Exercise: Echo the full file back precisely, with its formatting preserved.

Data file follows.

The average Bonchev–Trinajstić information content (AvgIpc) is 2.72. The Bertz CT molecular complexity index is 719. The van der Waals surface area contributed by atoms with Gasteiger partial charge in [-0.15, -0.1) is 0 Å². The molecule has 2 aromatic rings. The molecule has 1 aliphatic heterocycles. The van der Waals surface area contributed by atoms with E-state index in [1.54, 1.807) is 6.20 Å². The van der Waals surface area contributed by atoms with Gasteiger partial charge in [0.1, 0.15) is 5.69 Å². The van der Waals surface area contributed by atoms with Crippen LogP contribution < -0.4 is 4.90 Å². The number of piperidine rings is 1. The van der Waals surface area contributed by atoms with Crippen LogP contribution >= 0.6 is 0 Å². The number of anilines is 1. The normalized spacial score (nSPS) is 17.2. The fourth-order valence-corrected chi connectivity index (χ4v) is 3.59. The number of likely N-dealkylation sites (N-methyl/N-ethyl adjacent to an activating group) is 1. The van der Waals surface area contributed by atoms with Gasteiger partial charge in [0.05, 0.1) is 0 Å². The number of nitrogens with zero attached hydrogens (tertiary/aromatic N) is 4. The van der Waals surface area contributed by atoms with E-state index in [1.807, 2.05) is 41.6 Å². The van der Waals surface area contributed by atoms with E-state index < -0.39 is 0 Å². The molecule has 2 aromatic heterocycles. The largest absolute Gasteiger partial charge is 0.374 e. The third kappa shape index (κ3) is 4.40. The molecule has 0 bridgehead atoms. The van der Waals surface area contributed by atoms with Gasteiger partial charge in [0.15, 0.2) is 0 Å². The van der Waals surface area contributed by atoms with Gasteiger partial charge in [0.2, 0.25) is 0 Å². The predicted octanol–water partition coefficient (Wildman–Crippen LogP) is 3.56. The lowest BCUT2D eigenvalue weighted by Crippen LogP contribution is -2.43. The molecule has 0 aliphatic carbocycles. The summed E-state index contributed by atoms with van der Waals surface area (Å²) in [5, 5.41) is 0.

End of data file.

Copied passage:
The average Bonchev–Trinajstić information content (AvgIpc) is 2.72. The Bertz CT molecular complexity index is 719. The van der Waals surface area contributed by atoms with Gasteiger partial charge in [-0.15, -0.1) is 0 Å². The molecule has 2 aromatic rings. The molecule has 1 aliphatic heterocycles. The van der Waals surface area contributed by atoms with E-state index in [1.54, 1.807) is 6.20 Å². The van der Waals surface area contributed by atoms with Gasteiger partial charge in [0.1, 0.15) is 5.69 Å². The van der Waals surface area contributed by atoms with Crippen LogP contribution < -0.4 is 4.90 Å². The number of piperidine rings is 1. The van der Waals surface area contributed by atoms with Crippen LogP contribution >= 0.6 is 0 Å². The number of anilines is 1. The normalized spacial score (nSPS) is 17.2. The fourth-order valence-corrected chi connectivity index (χ4v) is 3.59. The number of likely N-dealkylation sites (N-methyl/N-ethyl adjacent to an activating group) is 1. The van der Waals surface area contributed by atoms with Gasteiger partial charge in [0.05, 0.1) is 0 Å². The number of nitrogens with zero attached hydrogens (tertiary/aromatic N) is 4. The van der Waals surface area contributed by atoms with E-state index in [1.807, 2.05) is 41.6 Å². The van der Waals surface area contributed by atoms with E-state index < -0.39 is 0 Å². The molecule has 2 aromatic heterocycles. The largest absolute Gasteiger partial charge is 0.374 e. The third kappa shape index (κ3) is 4.40. The molecule has 0 bridgehead atoms. The van der Waals surface area contributed by atoms with Gasteiger partial charge in [0.15, 0.2) is 0 Å². The van der Waals surface area contributed by atoms with Gasteiger partial charge in [0.2, 0.25) is 0 Å². The predicted octanol–water partition coefficient (Wildman–Crippen LogP) is 3.56. The lowest BCUT2D eigenvalue weighted by Crippen LogP contribution is -2.43. The molecule has 0 aliphatic carbocycles. The summed E-state index contributed by atoms with van der Waals surface area (Å²) in [5, 5.41) is 0.